Welcome to The Week in Generative AI, a weekly roundup for marketers from Quad Insights that sums up the latest news surrounding this rapidly evolving technology.

OpenAI announces new safety committee

OpenAI this week announced that it has established a new safety and security committee to be led by CEO Sam Altman along with board chair Bret Taylor and board member Nicole Seligman, CNN’s Brian Fung reports. The committee’s formation follows the exit of OpenAI safety executive Jan Leike, who resigned earlier this month with concerns “that the company had underinvested in AI safety work” and prioritized profit, Fung notes. Per OpenAI’s announcement, the committee will “first evaluate and further develop OpenAI’s processes and safeguards over the next 90 days,” at which time it will share recommendations with the OpenAI board.

Previously: “OpenAI responds to Elon Musk suit,” as we noted in the March 8 edition of this column.

L’Oréal’s AI-powered content lab drives R&D and personalization

L’Oréal’s new beauty content lab CREAITECH is utilizing AI to boost research and development and personalization across brands and products, Consumer Goods Technology’s Liz Dominguez reports. Leveraging technology including large language models and diffusion models, the lab functions as a testing ground for content creation and has already generated 1,000 brand-compliant images across 37 brands, Dominguez notes. Additionally, lab AI models are trained to boost campaign performance “without compromising our principles of responsible AI, which include not using AI-generated lifelike images of the face, body, hair and skin to support or enhance product benefits in our external communication,” L’Oréal Group Chief Digital and Marketing Officer Asmita Dubey told Consumer Goods Technology.

Previously: “Dove pledges to never represent ‘real bodies’ with AI in advertising” (NBC News)

Food Dive explores how Unilever is leveraging AI for its food brands

In an interview with Food Dive’s Christopher Doering, Manfred Aben, Head of Science and Technology for Unilever Nutrition and Ice Cream R&D, discusses how AI is “permeating in all parts of the business,” with applications including the assessment of shelf life, flavor profiles and consumer preferences. The company has been an early adopter of AI in the food industry, with the technology being deployed in the launch of products such as Knorr Zero Salt Cube and Hellmann’s Vegan Mayonnaise, Aben tells Food Dive. Find the full interview here.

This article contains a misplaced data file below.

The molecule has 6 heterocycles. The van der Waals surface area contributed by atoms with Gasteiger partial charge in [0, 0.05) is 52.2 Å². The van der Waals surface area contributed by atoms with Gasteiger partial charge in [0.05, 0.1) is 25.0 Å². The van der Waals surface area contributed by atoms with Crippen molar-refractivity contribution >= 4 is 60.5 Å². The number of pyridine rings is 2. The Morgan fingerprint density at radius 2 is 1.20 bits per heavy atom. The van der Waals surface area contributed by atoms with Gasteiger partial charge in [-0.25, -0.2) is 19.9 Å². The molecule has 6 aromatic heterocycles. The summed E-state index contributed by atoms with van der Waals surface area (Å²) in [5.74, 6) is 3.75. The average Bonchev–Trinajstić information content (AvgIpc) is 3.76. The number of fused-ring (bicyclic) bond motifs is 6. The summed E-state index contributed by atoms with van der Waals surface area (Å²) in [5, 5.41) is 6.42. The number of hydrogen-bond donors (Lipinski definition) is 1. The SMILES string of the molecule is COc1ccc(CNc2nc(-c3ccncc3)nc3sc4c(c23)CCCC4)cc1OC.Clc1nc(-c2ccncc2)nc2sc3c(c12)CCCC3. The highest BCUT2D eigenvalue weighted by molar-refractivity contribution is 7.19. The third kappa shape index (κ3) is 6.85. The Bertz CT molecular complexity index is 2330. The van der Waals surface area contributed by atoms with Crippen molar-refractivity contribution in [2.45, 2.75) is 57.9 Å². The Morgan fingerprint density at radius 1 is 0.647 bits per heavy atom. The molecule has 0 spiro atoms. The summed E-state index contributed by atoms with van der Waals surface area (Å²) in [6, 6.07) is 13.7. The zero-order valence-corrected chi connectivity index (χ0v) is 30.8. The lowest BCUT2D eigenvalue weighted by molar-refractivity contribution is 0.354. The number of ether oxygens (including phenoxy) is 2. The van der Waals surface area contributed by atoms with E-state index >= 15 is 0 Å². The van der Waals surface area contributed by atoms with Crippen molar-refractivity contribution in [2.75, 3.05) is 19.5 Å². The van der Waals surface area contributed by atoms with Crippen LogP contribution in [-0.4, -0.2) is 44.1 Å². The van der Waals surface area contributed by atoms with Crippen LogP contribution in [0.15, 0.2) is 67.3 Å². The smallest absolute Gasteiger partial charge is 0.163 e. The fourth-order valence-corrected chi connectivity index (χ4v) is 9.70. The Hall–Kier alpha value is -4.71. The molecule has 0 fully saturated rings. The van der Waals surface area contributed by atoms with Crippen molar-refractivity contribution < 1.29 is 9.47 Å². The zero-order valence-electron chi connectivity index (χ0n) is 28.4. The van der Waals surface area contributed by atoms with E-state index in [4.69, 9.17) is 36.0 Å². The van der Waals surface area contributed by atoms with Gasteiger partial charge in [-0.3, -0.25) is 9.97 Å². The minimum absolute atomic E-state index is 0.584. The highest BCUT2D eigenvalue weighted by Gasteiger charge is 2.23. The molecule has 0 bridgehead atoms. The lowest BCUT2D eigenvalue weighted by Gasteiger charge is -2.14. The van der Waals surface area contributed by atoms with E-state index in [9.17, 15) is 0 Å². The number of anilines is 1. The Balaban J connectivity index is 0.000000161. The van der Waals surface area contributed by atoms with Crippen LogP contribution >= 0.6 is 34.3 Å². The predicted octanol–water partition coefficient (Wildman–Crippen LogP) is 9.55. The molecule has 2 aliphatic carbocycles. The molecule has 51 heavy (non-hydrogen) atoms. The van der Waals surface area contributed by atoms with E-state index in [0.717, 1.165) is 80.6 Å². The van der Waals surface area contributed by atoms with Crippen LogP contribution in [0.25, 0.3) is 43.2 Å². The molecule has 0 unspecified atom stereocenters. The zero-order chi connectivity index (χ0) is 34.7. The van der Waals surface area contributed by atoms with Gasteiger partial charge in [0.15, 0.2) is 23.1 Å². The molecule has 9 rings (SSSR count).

Previously: “Hellmann’s launches AI-powered tool to help consumers discover their fridge’s meal potential,” as we noted in the March 29 edition of this column.

Google search’s new AI Overviews offers hilariously bad advice

First, in case you missed it, as part of Google I/O 2024 — the tech giant’s annual developer conference held earlier this month — Google launched AI Overviews, a generative AI–powered summary that appears at the top of search queries. In the time since its launch, AI Overviews has output results that are inaccurate — even to a hilarious degree, Fast Company’s Harry McCracken reports. Examples of “absurd” errors cited by McCracken include recommendations to add Elmer’s glue to pizza (as reported by The Verge’s Kylie Robison) and eating one small rock per day (as reported by CNBC’s Hayden Field) to keep the doctor away. While those types of mistakes are making headlines, McCracken offers that it’s the less eye-popping misses that best highlight AI’s potential to mislead and misinform: “It’s the errors that don’t call attention to their ridiculous selves that could do the most damage to Google Search and everyone who relies on it,” he writes. Read the full story here.

Previously: “Google pauses Gemini AI’s image generator after producing inaccurate historical images,” as we noted in the March 1 edition of this column.

Further reading

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